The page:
" Decent exposition of liberty, as a grounds for political organization, however, I found most of these argument quite arbitrary. He made distinctions around the ideas of "public good", "freedom" and "sound-mindedness" which seemed as arbitrary as any other such distinction. "

  • 5 out of 55 out of 55 out of 55 out of 55 out of 5 Mcakes | 11/18/2012

    " Guilty of circumlocution but absolutely wonderful. "

  • 2 out of 52 out of 52 out of 52 out of 52 out of 5 Bob Sheblotznik | 5/27/2012

    " Really good points and philosophy, it's just really really dense. It killed me. Worth reading though, you just can't attempt it while tired. "

  • 2 out of 52 out of 52 out of 52 out of 52 out of 5 Sarah | 5/21/2012

    " I hate you J.S. Mill "

  • 4 out of 54 out of 54 out of 54 out of 54 out of 5 Sherif | 5/15/2012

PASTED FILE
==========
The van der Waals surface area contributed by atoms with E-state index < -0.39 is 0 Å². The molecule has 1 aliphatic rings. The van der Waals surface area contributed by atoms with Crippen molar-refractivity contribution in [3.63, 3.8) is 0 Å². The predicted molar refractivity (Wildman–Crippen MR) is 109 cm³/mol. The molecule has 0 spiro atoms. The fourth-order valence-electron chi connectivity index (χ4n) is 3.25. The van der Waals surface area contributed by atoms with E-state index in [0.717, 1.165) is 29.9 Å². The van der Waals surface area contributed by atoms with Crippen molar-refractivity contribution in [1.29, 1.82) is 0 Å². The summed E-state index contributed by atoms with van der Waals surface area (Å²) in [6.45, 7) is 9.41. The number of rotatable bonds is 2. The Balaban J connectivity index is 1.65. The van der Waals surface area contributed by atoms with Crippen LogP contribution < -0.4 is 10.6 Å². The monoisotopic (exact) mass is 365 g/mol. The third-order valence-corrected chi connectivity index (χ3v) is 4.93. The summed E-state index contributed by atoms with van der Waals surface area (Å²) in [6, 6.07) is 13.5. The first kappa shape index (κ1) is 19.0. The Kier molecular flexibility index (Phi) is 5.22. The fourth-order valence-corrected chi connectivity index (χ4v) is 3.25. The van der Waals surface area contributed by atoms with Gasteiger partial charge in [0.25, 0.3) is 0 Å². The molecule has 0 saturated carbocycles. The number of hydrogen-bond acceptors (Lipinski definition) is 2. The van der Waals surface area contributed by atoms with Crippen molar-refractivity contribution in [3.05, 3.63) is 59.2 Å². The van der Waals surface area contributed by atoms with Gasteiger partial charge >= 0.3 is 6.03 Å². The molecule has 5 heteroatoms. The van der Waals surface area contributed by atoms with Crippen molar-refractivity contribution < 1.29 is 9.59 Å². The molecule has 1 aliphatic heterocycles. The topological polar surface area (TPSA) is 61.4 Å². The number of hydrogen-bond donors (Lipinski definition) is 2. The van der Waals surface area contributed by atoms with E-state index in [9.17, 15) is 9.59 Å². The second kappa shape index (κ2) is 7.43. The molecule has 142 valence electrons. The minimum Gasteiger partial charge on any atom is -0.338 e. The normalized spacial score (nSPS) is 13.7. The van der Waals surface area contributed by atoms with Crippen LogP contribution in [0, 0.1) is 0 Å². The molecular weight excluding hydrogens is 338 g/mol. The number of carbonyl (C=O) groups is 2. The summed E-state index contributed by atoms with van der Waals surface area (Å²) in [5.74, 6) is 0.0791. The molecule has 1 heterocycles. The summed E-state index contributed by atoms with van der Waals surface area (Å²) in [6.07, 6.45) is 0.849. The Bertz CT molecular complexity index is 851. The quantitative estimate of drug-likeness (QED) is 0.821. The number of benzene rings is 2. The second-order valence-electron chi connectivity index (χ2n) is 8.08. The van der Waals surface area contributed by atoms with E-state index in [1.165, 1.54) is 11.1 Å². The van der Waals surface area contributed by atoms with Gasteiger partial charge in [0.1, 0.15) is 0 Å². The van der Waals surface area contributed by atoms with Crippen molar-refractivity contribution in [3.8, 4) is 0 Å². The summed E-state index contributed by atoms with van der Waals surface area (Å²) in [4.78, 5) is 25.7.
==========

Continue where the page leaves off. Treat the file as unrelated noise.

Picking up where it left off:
" Refreshing review of classic liberalism. JML makes a couple of mistakes, and the writing could be clearer/straightforward, but a recommended read nonetheless. "

  • 4 out of 54 out of 54 out of 54 out of 54 out of 5 Huma Rashid | 5/9/2012

    " A very, very important work of political/social theory. I love my edition - it has commentary from Judge Posner, among others! :D (I don't know if it's the same one I picked on here. It's edited by Bromwich and Kateb.) "

  • 5 out of 55 out of 55 out of 55 out of 55 out of 5 Jonny | 1/18/2012

    " Thus far into my reading, Mill makes many very poignant points on the topic discussed. "

  • 5 out of 55 out of 55 out of 55 out of 55 out of 5 Kevin | 10/7/2011

    " The original Libertarian rocks the mic. "